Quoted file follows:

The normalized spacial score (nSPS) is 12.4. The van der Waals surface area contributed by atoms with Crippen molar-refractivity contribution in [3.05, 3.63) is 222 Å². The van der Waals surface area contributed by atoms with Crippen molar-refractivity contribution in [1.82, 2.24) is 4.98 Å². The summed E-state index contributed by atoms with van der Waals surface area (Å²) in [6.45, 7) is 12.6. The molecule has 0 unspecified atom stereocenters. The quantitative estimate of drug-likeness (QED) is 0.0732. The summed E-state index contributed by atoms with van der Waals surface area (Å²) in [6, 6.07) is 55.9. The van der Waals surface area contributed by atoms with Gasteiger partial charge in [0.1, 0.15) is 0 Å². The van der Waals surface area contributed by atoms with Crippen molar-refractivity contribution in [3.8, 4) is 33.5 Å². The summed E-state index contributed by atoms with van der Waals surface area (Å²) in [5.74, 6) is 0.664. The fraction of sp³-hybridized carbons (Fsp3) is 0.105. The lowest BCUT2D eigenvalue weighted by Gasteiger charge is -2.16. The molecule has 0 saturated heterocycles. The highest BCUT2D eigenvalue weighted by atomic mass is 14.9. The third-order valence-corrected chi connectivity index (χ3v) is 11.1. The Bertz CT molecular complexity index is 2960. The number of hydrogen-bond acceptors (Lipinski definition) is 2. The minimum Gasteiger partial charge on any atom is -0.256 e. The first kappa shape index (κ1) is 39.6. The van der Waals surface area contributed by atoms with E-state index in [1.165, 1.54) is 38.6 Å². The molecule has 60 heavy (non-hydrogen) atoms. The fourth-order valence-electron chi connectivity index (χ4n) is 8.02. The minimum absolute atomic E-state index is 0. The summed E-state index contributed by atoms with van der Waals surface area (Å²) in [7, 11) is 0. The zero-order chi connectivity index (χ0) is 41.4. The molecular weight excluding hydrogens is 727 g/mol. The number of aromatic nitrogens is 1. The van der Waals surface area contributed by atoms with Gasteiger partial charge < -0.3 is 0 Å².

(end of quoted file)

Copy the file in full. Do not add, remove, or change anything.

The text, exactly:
The normalized spacial score (nSPS) is 12.4. The van der Waals surface area contributed by atoms with Crippen molar-refractivity contribution in [3.05, 3.63) is 222 Å². The van der Waals surface area contributed by atoms with Crippen molar-refractivity contribution in [1.82, 2.24) is 4.98 Å². The summed E-state index contributed by atoms with van der Waals surface area (Å²) in [6.45, 7) is 12.6. The molecule has 0 unspecified atom stereocenters. The quantitative estimate of drug-likeness (QED) is 0.0732. The summed E-state index contributed by atoms with van der Waals surface area (Å²) in [6, 6.07) is 55.9. The van der Waals surface area contributed by atoms with Gasteiger partial charge in [0.1, 0.15) is 0 Å². The van der Waals surface area contributed by atoms with Crippen molar-refractivity contribution in [3.8, 4) is 33.5 Å². The summed E-state index contributed by atoms with van der Waals surface area (Å²) in [5.74, 6) is 0.664. The fraction of sp³-hybridized carbons (Fsp3) is 0.105. The lowest BCUT2D eigenvalue weighted by Gasteiger charge is -2.16. The molecule has 0 saturated heterocycles. The highest BCUT2D eigenvalue weighted by atomic mass is 14.9. The third-order valence-corrected chi connectivity index (χ3v) is 11.1. The Bertz CT molecular complexity index is 2960. The number of hydrogen-bond acceptors (Lipinski definition) is 2. The minimum Gasteiger partial charge on any atom is -0.256 e. The first kappa shape index (κ1) is 39.6. The van der Waals surface area contributed by atoms with E-state index in [1.165, 1.54) is 38.6 Å². The molecule has 60 heavy (non-hydrogen) atoms. The fourth-order valence-electron chi connectivity index (χ4n) is 8.02. The minimum absolute atomic E-state index is 0. The summed E-state index contributed by atoms with van der Waals surface area (Å²) in [7, 11) is 0. The zero-order chi connectivity index (χ0) is 41.4. The molecular weight excluding hydrogens is 727 g/mol. The number of aromatic nitrogens is 1. The van der Waals surface area contributed by atoms with Gasteiger partial charge < -0.3 is 0 Å².